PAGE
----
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From "Dennis E. Hamilton" <>
Subject RE: [RELEASE,CODE]: Bug 119090 - Default Encryption Fails for Down-Level Implementations
Date Sat, 24 Mar 2012 13:28:03 GMT

 1. It is absurd to make headway to strengthen security without addressing the weakest links
first. When has that ever been a design principle? 

 2. The proposal is not to abandon AES but to not make it the default.  Folks for whom AES
is imperative can elect it.  Packagers in enterprises can even configure it.  If it is as
easy as claimed, why do this instead of a silent, forced change that causes the most pain
to the least-expert?

 3. To address a check-off item without addressing the actual security situation and what
is achieved in actual context brands us as the amateurs.  For me, it is an ethical issue I
can't step over as a computer-system professional.  (The fact that I can see this much as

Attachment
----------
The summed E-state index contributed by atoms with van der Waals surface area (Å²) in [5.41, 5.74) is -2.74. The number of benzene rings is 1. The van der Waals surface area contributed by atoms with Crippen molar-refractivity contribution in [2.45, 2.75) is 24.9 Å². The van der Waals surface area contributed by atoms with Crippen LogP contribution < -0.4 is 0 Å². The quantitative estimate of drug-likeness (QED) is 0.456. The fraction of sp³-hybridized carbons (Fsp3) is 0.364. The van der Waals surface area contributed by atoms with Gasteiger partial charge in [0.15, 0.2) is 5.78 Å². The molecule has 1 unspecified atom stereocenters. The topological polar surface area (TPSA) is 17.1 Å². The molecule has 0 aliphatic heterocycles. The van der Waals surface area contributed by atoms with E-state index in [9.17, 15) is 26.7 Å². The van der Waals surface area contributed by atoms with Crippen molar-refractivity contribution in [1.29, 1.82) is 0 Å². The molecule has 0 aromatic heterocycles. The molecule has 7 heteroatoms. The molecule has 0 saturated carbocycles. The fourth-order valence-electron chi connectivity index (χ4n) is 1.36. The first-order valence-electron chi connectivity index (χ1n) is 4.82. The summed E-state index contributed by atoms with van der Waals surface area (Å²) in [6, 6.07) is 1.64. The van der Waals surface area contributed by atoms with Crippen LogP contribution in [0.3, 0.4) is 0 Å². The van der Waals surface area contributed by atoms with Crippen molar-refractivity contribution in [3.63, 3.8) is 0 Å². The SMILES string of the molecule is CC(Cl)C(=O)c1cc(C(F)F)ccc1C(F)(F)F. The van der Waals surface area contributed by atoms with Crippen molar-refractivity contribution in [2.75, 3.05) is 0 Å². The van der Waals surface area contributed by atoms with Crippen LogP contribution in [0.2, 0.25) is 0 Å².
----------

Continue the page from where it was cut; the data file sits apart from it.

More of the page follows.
an amateur document-security wonk is an indication of how fragile, and amateurish, the security
of ODF document encryption is.)

 - Dennis

-----Original Message-----
From: Rob Weir [] 
Sent: Friday, March 23, 2012 17:32
Subject: Re: [RELEASE,CODE]: Bug 119090 - Default Encryption Fails for Down-Level Implementations

On Fri, Mar 23, 2012 at 4:23 PM, Dennis E. Hamilton
[ ... ]

Yes, security is only as strong as the weakest link.  But that is an
argument for improving all the links.  It is not an argument for
undoing improvements that have already been made to some of the links.
 We're not required to refurbish the battleship all in one day.  We
can work deck-by-deck.

The advantage of AES is that it is a known quantity, a standard, and
is called out as a requirement for government procurement in several
countries, including the US.

[ ... ]

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